I'm going to make the first project for Responsive Web Design certification, but I forgot nearly all of the important HTML and CSS tags for the project. Help?

Question in title, that’s all

You can just look it up in FCC or Google(I suggest W3) and copy paste the tags. I think most programmers do that in their real job too that is search copy and paste. You just have to know in the back of your mind that such a element like that exists then go ahead and search for that and copy and paste. Like for example how would you create forms. You should know there is a tag for form out there then go ahead and search for it. Navigation bar at the top? Same process.


Google is your best friend. I did endless Google searches like “html tag for forms”, “html tag for headings”, “html tag for bold words”. You’ll memorize a lot of the common tags as you start using them more, but it’s fine to not remember them. W3 Schools and Stackoverflow are great. You’ll see lots of Google results from them.


In the projects, you are not allowed to copy the code from anywhere. You can ask questions here, or search Google. When I think I’m not ready for the projects, I revise the courses

I’m trying to make my own code for the projects. About the tags, I can search them on Google, but then there’s too many tags I forget (I can’t remember anything about CSS, except for some tags which are not needed for the project), and I don’t understand the requirements/User Stories (like WTF is I should see a div element with id="img-div?)

It’s always good to have a reference. One you can bookmark is devdocs.io.

This is pretty straightforward. It’s nomenclature you learned in the lessons. Maybe this will help.

HTML tags vs elements vs attributes

HTML tags

Tags are used to mark up the start and end of an HTML element. The following are paragraph tags.

HTML elements

An element in HTML represents some kind of structure or semantics and generally consists of a start tag, content, and an end tag. The following is a paragraph element:
<p>This is the content of the paragraph element.</p>

HTML attributes

An attribute defines a property for an element. It consists of an attribute/value pair and appears within the element’s start tag. An element’s start tag may contain any number of space separated attribute/value pairs.
The most popular misuse of the term “tag” is referring to alt attributes as “alt tags”. There is no such thing in HTML. alt is an attribute, not a tag.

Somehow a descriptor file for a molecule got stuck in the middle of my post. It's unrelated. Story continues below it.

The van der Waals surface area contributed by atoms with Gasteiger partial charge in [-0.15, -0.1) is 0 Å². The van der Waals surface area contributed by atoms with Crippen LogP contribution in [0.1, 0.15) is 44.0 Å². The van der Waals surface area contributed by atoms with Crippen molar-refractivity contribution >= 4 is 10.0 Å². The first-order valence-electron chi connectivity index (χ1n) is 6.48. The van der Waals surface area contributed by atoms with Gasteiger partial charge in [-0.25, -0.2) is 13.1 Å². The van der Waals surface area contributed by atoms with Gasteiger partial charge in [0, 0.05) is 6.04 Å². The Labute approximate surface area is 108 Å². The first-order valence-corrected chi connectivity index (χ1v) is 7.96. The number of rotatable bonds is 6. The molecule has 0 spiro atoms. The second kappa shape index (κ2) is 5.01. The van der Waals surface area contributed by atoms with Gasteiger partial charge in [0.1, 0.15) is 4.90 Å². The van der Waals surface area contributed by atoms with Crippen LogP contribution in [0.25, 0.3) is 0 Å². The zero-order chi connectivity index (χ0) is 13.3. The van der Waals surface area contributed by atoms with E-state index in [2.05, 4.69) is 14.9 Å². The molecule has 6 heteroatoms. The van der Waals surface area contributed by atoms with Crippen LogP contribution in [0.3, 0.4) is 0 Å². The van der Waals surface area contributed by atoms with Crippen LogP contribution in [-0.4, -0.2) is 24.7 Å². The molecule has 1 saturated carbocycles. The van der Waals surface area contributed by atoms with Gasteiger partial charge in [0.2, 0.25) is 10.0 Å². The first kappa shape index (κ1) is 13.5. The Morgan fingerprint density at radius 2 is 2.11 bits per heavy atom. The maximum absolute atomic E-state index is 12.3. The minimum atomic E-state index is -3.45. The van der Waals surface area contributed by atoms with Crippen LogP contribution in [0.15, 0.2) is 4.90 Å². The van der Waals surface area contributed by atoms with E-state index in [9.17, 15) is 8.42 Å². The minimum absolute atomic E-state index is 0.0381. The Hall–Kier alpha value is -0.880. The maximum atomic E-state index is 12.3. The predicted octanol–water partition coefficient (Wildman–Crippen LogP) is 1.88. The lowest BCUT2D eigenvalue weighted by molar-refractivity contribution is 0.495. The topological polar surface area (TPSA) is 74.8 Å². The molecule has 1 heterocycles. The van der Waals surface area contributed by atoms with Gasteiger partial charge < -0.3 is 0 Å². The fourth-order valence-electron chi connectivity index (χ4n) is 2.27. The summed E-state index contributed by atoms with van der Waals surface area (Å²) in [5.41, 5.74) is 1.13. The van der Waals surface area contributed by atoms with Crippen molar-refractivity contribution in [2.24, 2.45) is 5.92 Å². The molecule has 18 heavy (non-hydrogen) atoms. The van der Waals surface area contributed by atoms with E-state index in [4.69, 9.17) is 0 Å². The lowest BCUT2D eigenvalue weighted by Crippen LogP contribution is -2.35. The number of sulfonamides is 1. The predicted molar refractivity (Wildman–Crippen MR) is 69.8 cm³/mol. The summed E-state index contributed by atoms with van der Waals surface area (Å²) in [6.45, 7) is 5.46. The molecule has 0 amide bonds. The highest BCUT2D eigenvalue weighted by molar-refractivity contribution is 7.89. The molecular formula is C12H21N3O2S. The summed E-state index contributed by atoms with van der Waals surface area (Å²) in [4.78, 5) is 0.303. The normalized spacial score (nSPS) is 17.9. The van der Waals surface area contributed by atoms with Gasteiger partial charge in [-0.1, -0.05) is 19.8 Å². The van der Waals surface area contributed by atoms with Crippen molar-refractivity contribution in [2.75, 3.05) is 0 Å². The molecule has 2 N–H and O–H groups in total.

<img src="foobar.gif" alt="A foo can be balanced on a bar by placing its fubar on the bar's foobar.">


can I just use a cheatsheet with all of the tags? (like this or this)

Yes you can. The reference I pointed you to is basically the same.

Here’s a good reference for Flexbox and a good reference for Grid.

One thing I will say is when you do your projects use external styling. Do not use internal or in-line styling. (Your first this has examples of all three).

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Hi AltFantasy.
For Google you have just research let’s say H1 or headings tags like HTML Headings or MDN HTML h1 something like that.

Let’s look at that specific project:

One important aspect to remember with HTML is Element vs Attribute.
You can reread about that here Learn Basic HTML and HTML5: Introduction to HTML5 Elements | freeCodeCamp.org its like the 5th or 6th part of the HTML section.

User Story #1: My tribute page should have an element with a corresponding id="main" , which contains all other elements.

You have to pick out what is important here. For example “My tribute page” probably refers to the body tag.

User Story #2: I should see an element with a corresponding id="title" , which contains a string (i.e. text) that describes the subject of the tribute page (e.g. “Dr. Norman Borlaug”).

Here an ID of title is probably referring to a heading tag.

User Story #3: I should see a div element with a corresponding id="img-div" .
This one is relatively clear stating you need a div element.

User Story #4: Within the img-div element, I should see an img element with a corresponding id="image" .
Right here is where you should really start your journey googling how to do an image element.

The rest of them are not exactly easy for someone starting out. But to grow you need to stretch and try crazy hard and getting some things. Its okay not to know what they are asking. But you have to be able to “google it” if you don’t.
I will leave the rest to you.

User Story #5: Within the img-div element, I should see an element with a corresponding id="img-caption" that contains textual content describing the image shown in img-div .

User Story #6: I should see an element with a corresponding id="tribute-info" , which contains textual content describing the subject of the tribute page.

User Story #7: I should see an a element with a corresponding id="tribute-link" , which links to an outside site that contains additional information about the subject of the tribute page. HINT: You must give your element an attribute of target and set it to _blank in order for your link to open in a new tab (i.e. target="_blank" ).

User Story #8: The img element should responsively resize, relative to the width of its parent element, without exceeding its original size.

User Story #9: The img element should be centered within its parent element.